Polymer80 Largest Source of Ghost Guns Used in Crimes and Recovered by Law Enforcement
Letter: Polymer80 “Repeatedly and Willfully Violated Federal Gun Laws…Presents a Clear and Present Danger to Public Safety”
New York City Mayor Eric Adams, New York City Police Department (NYPD) Commissioner Keechant Sewell, and Everytown for Gun Safety Action Fund today called on the Bureau of Alcohol, Tobacco, Firearms and Explosives (ATF) to revoke the federal firearms license of Polymer80, the largest source of ghost guns used in crimes, citing the company’s willful violation of federal gun laws.
Ghost guns have been a growing contributor to gun violence and gun-related homicides in New York City. Since January alone, the NYPD has already taken approximately 200 ghost guns off the streets, up from 148 in 2020. NYPD also reports that approximately 90 percent of ghost guns year after year include Polymer80 parts.
Polymer80, a Nevada based company, is, by far, the largest source of ghost guns used in crimes and recovered by law enforcement nationally, accounting for over 86 percent of the 1,475 ghost guns entered into ATF’s National Integrated Ballistic Information Network database in 2019.
“We must get ghost guns out of our communities, and those that manufacture them must be shut down,” said Mayor Adams. “Polymer80’s entire business operation presents a clear and present danger to public safety through New York and the entire country — not only selling guns, but also marketing an entire lifestyle brand that celebrates violence and lawlessness. As mayor of the largest city in America, a former police officer, and co-chair of Mayors Against Illegal Guns, I have a message for Polymer80: We will not surrender our city to a violent few. No one is above the law. And the law is coming for you.”
“Our job is to keep people safe, and we will do everything possible to keep that promise we make each day, to every New Yorker,” said NYPD Commissioner Sewell. “And as we continue to tackle this public safety crisis head-on, our focus and attention is clear: Seize the guns and arrest the individuals who possess them. Stop the shootings, and save lives.”
“Ghost guns are a dream come true for criminals, so it should come as little surprise that Polymer80, the largest maker of these untraceable weapons, has shipped its deadly goods to felons,” said John Feinblatt, president, Everytown for Gun Safety. “Now that President Biden has taken action against ghost guns, it’s time for ATF to do its job and shut down Polymer80.”
“Ghost guns are the fastest-growing gun safety threat in the nation, and Polymer80 leads the pack in flooding our streets with these deadly, untraceable firearms,” said Nick Suplina, senior vice president of law and policy, Everytown for Gun Safety. “This manufacturer has operated with impunity for far too long. The ATF should shut down Polymer80 now and put an end to this clear and present danger to public safety.”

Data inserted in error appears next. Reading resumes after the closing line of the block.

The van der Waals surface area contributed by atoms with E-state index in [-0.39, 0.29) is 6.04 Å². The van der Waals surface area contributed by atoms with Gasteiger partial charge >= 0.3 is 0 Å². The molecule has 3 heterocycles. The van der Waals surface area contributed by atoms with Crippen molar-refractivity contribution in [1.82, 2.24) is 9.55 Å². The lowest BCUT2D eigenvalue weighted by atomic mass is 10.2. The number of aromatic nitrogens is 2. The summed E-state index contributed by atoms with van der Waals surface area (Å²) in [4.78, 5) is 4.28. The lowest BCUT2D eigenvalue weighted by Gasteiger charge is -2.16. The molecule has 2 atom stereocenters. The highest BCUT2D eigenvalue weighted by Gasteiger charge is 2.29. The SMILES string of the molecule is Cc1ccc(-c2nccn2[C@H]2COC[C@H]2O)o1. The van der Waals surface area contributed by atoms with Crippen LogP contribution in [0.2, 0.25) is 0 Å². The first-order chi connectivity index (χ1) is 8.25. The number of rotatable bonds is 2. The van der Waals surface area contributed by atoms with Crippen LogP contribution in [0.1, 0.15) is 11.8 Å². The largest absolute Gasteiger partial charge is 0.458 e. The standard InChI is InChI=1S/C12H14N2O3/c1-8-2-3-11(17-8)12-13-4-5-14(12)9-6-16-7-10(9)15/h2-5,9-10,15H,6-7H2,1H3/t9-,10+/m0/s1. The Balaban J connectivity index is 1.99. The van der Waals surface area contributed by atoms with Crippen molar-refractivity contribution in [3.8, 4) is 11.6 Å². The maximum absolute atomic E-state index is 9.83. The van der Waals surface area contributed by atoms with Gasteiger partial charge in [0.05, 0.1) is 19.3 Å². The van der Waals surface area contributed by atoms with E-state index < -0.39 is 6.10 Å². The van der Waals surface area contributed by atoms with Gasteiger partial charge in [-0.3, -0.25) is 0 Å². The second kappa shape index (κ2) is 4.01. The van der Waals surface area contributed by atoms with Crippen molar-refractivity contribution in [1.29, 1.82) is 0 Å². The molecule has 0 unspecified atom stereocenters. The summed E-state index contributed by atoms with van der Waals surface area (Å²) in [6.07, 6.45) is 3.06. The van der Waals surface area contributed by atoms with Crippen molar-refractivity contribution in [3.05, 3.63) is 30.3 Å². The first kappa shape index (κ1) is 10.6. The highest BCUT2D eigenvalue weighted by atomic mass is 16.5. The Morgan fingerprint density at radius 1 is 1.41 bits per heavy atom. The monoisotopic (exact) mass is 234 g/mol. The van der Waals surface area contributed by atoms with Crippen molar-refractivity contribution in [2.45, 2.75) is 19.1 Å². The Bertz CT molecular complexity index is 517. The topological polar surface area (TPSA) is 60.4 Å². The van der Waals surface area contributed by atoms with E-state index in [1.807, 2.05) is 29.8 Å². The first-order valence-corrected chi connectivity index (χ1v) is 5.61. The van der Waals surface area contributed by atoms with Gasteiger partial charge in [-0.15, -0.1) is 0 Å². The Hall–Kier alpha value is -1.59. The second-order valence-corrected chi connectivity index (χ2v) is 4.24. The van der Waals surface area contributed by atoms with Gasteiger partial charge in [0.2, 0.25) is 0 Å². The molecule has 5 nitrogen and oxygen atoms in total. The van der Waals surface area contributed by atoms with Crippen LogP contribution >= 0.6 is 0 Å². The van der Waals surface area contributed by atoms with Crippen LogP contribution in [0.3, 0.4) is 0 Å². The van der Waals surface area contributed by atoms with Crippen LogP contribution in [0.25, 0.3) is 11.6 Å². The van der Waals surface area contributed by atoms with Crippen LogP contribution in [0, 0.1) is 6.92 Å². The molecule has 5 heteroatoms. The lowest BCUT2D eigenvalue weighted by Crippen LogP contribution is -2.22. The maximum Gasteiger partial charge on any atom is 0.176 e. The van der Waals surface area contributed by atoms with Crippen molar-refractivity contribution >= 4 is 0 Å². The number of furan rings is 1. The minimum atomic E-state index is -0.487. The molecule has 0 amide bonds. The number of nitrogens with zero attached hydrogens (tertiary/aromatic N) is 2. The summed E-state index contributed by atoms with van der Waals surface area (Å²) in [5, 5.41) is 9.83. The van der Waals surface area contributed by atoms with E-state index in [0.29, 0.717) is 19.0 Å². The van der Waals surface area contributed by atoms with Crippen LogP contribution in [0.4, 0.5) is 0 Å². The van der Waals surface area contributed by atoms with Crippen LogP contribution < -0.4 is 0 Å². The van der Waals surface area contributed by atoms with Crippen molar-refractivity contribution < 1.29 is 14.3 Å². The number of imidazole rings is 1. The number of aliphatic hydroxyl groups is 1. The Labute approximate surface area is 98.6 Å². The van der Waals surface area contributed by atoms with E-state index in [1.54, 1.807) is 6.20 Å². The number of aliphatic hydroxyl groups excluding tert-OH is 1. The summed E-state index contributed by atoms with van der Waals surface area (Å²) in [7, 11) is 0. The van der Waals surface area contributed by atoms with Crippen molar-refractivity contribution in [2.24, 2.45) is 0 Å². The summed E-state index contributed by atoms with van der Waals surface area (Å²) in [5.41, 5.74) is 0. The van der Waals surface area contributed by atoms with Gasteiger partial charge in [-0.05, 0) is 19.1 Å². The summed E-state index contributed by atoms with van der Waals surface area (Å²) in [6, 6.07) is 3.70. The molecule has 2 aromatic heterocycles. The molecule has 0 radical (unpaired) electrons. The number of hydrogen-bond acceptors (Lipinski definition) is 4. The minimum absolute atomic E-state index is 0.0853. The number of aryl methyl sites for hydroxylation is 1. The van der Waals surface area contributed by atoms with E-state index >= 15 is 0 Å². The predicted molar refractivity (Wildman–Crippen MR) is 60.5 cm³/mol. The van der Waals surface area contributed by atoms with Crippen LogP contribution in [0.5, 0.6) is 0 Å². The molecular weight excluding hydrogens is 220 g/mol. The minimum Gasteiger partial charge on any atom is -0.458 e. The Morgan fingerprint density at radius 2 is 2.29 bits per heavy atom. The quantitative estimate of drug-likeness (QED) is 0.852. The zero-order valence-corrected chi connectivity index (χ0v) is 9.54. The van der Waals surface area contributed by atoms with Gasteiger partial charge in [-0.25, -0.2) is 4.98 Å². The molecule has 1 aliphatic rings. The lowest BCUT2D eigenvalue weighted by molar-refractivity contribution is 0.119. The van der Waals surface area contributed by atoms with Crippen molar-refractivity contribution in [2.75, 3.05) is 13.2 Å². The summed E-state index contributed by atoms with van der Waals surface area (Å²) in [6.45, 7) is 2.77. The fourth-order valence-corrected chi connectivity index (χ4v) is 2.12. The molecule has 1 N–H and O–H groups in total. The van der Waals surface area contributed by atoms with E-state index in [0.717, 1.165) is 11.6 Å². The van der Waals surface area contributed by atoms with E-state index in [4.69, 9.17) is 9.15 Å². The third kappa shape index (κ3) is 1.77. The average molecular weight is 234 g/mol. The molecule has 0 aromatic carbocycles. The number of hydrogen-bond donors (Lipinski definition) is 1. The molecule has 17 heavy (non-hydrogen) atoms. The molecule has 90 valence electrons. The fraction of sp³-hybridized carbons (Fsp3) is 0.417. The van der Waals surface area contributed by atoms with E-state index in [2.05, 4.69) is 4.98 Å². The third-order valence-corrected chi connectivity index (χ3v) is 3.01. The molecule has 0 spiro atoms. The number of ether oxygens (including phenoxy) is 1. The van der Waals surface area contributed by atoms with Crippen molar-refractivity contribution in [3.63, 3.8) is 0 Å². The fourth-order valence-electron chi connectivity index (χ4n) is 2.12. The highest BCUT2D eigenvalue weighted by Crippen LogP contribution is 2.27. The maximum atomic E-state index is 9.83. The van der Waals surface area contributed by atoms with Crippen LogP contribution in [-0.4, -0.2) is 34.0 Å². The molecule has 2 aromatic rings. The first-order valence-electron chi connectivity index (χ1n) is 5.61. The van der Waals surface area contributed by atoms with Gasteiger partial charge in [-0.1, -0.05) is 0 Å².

Last month, President Joseph Biden announced the finalization of a new ghost guns rule, which confirms that gun-building kits and their core components are subject to the same firearms regulations as fully functional firearms — including the requirements of serialization and background checks when sold by a federal firearms licensee.
In today’s letter, Mayor Adams and Everytown for Gun Safety cited substantial evidence of the connection between Polymer80’s reckless business practices and gun violence in communities not only in New York, but across the country. For example, the number of untraceable ghost guns recovered by the Los Angeles Police Department saw a leap from 813 recoveries in 2020 to 1,921 recoveries in 2021 — and of those 1,921, Polymer80 supplied 90 percent. In Philadelphia, the police reported recovering 571 ghost guns, compared to 95 in 2019 and 250 in 2020.
The letter also cites evidence from ATF’s own search warrant application of numerous examples of Polymer80 violating federal firearms laws. As outlined in that application, Polymer80 never affixed serial numbers to the frames sold as part of its Buy Build Shoot kits and failed to run background checks on purchasers of these kits — despite the ATF chief counsel’s determination that those all-inclusive kits are firearms and require serialization and background checks. Additionally, even though ATF has also concluded that the Buy Build Shoot kits are handguns under federal law, there is no indication that Polymer80 ever included storage or safety devices with these kits that it sold, in apparent violation of the Child Safety Lock Act of 2005. Polymer80 also allegedly sold Buy Build Shoot ghost gun kits to minors and felons, and broke California law by allegedly shipping illegal large-capacity magazines into the state.
Polymer80 is currently facing numerous lawsuits for its alleged contributions to gun violence. Two Los Angeles sheriffs’ deputies who were shot and wounded with a Polymer80 ghost gun are suing the manufacturer, as is the city of Los Angeles. Polymer80 is also being sued by the Washington, D.C. attorney general.